Kyrsten Sinema and two other Dems join Republican senators in push to expedite certain deportations

grabs from https://youtu.be/bmdWJjPJOWg and https://youtu.be/931o6HsBw60
Screen captures … Dem. Sen. Kyrsten Sinema authored the proposed “Operation Safe Return” … Credits: CBS, AZFamily

Nine senators signed a letter sent to acting Secretary of Homeland Security Kevin McAleenan on Wednesday that proposed a pilot program enabling swift deportation of migrants with invalid asylum claims. The letter represents an especially unusual effort given the fact that it proposes an authentic bipartisan-sponsored program, initiated by Dem Sen. Kyrsten Sinema, aimed at helping to fix the border crisis.

The program, called “Operation Safe Return,” would allow DHS to deport certain migrants within 15 days, helping to ease overcrowding at border facilities.

“This pilot program would apply to families who aren’t claiming ‘credible fear,’ which of course is the first threshold in seeking asylum. If someone says ‘I left my country because I can’t make a living,’ (or) ‘it’s hard to take care of my family’ — that’s what we call an economic migrant,” Sinema told The Arizona Republic.

Sinema, a Democrat from Arizona, and Republican Sen. Ron Johnson of Wisconsin, the chairman of the Senate Homeland Security Committee, are the chief architects of the program. Others signing the letter to McAleenan are Republican senators Mike Enzi and John Barrasso of Wyoming, James Lankford of Oklahoma, Rob Portman of Ohio, John Cornyn of Texas, and Democrat senators Joe Manchin of West Virginia and Doug Jones of Alabama.

Sinema told the newspaper that she arrived at the idea for the pilot program following a meeting with Trump administration officials who she said were focused on changing asylum laws and challenging court rulings like the Flores Settlement Agreement that dictates how the government treats certain migrants.

“I just felt those weren’t the right answers,” Sinema said. “We wanted to solve the problem. We wanted to protect the asylum process for valid applicants … and we want to respect the Flores decision.” Flores limits the length of time that a migrant minor can be held in federal custody to just 20 days.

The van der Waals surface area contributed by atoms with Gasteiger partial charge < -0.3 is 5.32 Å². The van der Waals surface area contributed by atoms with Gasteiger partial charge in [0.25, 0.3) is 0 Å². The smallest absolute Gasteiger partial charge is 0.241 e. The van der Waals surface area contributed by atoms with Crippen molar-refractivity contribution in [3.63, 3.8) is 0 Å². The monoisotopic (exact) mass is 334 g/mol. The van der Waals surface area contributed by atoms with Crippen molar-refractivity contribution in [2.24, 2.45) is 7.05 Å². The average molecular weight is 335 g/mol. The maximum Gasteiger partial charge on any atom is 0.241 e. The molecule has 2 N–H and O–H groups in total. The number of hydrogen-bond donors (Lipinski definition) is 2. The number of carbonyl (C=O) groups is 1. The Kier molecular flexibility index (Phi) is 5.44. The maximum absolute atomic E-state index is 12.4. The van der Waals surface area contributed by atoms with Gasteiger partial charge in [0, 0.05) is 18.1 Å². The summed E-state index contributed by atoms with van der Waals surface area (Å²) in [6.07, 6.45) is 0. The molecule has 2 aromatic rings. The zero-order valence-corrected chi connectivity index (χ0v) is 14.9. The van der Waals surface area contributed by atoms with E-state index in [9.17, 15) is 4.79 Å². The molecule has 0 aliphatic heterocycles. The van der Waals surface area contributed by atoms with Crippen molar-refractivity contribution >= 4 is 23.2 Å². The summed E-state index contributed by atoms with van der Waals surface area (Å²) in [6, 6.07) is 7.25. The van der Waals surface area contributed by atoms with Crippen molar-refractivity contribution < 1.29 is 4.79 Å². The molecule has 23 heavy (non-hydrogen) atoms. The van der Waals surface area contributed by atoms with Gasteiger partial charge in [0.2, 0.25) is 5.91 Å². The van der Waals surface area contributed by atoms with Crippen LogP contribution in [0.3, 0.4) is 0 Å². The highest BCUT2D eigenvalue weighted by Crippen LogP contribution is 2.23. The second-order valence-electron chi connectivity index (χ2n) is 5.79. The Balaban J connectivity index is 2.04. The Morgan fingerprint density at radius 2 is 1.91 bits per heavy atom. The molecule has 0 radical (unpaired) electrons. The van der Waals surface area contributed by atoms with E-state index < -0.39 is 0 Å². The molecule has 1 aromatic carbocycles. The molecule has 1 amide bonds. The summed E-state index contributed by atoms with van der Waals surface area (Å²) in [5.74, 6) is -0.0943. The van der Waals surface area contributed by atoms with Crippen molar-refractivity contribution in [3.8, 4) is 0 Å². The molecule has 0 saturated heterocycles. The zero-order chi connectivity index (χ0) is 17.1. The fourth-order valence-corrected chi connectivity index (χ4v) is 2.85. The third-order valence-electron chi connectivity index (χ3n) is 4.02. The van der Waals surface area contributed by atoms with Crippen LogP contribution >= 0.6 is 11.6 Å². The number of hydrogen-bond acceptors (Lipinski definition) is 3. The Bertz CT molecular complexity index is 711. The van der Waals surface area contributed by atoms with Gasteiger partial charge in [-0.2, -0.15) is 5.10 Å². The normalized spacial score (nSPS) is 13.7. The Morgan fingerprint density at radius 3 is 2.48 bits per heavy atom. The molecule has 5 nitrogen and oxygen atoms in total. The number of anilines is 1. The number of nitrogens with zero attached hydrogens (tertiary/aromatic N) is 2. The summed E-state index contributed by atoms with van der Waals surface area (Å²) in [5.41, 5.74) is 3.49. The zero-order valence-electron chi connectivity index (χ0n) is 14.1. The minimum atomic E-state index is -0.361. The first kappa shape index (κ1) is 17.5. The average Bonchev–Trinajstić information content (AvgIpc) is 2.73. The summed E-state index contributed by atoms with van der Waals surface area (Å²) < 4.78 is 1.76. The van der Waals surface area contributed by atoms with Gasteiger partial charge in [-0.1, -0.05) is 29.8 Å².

“We write to urge you to use authorities in use as of June 30, 2019, to implement Operation Safe Return, a pilot program to rapidly, accurately, and fairly determine those families who have crossed the southern border that clearly do not have a valid legal claim and safely return them to their home countries,” the Senator’s letter stated. “Through this program, we expect that we can meet our commitments to humanitarian protections while ensuring proper efficiency, timeliness, order, and fairness in the credible fear screening process.”

“Within approximately 15 days after being encountered, the Department of Homeland Security should remove family units whose negative credible fear determinations are affirmed by the immigration judge,” the letter says.

Under the current system, asylum-seekers often wait months or sometimes years for their hearing. As many as 90 percent fail to appear for their hearing, according to recent data that tracked asylum-seekers. Under the new proposal, migrants would receive an expedited hearing and would immediately be deported if they fail to meet the “credible fear” standard established under U.S. immigration law.

Sinema and the other senators will meet with Homeland Security officials, possibly as early as next week, to discuss implementation of the program, according to the Arizona Republic.

“We wanted to solve the problem,” Sinema told the newspaper. “We wanted to protect the asylum process for valid applicants.”

The text of the letter below: